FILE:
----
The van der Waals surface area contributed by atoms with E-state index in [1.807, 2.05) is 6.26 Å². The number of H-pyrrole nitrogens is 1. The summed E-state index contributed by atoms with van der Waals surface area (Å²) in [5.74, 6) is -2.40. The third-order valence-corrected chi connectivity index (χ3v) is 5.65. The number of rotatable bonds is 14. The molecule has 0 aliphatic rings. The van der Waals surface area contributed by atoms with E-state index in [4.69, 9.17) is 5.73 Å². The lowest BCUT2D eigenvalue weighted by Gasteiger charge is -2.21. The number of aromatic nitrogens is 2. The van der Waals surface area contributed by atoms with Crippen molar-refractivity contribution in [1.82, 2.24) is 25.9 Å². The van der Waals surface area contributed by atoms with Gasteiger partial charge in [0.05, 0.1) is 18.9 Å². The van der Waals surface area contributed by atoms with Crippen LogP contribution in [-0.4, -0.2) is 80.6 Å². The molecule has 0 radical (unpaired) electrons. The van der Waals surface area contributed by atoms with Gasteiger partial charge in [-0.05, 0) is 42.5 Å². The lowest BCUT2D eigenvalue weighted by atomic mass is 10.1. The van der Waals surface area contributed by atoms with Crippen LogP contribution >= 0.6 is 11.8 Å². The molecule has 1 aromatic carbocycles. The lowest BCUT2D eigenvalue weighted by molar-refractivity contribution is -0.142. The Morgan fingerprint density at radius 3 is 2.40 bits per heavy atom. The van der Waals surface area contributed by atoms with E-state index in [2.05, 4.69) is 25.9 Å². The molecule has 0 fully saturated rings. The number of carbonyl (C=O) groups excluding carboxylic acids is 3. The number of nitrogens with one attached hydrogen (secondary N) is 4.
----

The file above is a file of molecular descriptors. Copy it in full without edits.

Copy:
The van der Waals surface area contributed by atoms with E-state index in [1.807, 2.05) is 6.26 Å². The number of H-pyrrole nitrogens is 1. The summed E-state index contributed by atoms with van der Waals surface area (Å²) in [5.74, 6) is -2.40. The third-order valence-corrected chi connectivity index (χ3v) is 5.65. The number of rotatable bonds is 14. The molecule has 0 aliphatic rings. The van der Waals surface area contributed by atoms with E-state index in [4.69, 9.17) is 5.73 Å². The lowest BCUT2D eigenvalue weighted by Gasteiger charge is -2.21. The number of aromatic nitrogens is 2. The van der Waals surface area contributed by atoms with Crippen molar-refractivity contribution in [1.82, 2.24) is 25.9 Å². The van der Waals surface area contributed by atoms with Gasteiger partial charge in [0.05, 0.1) is 18.9 Å². The van der Waals surface area contributed by atoms with Crippen LogP contribution in [-0.4, -0.2) is 80.6 Å². The molecule has 0 radical (unpaired) electrons. The van der Waals surface area contributed by atoms with Gasteiger partial charge in [-0.05, 0) is 42.5 Å². The lowest BCUT2D eigenvalue weighted by atomic mass is 10.1. The van der Waals surface area contributed by atoms with Crippen LogP contribution >= 0.6 is 11.8 Å². The molecule has 1 aromatic carbocycles. The lowest BCUT2D eigenvalue weighted by molar-refractivity contribution is -0.142. The Morgan fingerprint density at radius 3 is 2.40 bits per heavy atom. The van der Waals surface area contributed by atoms with E-state index in [2.05, 4.69) is 25.9 Å². The molecule has 0 fully saturated rings. The number of carbonyl (C=O) groups excluding carboxylic acids is 3. The number of nitrogens with one attached hydrogen (secondary N) is 4.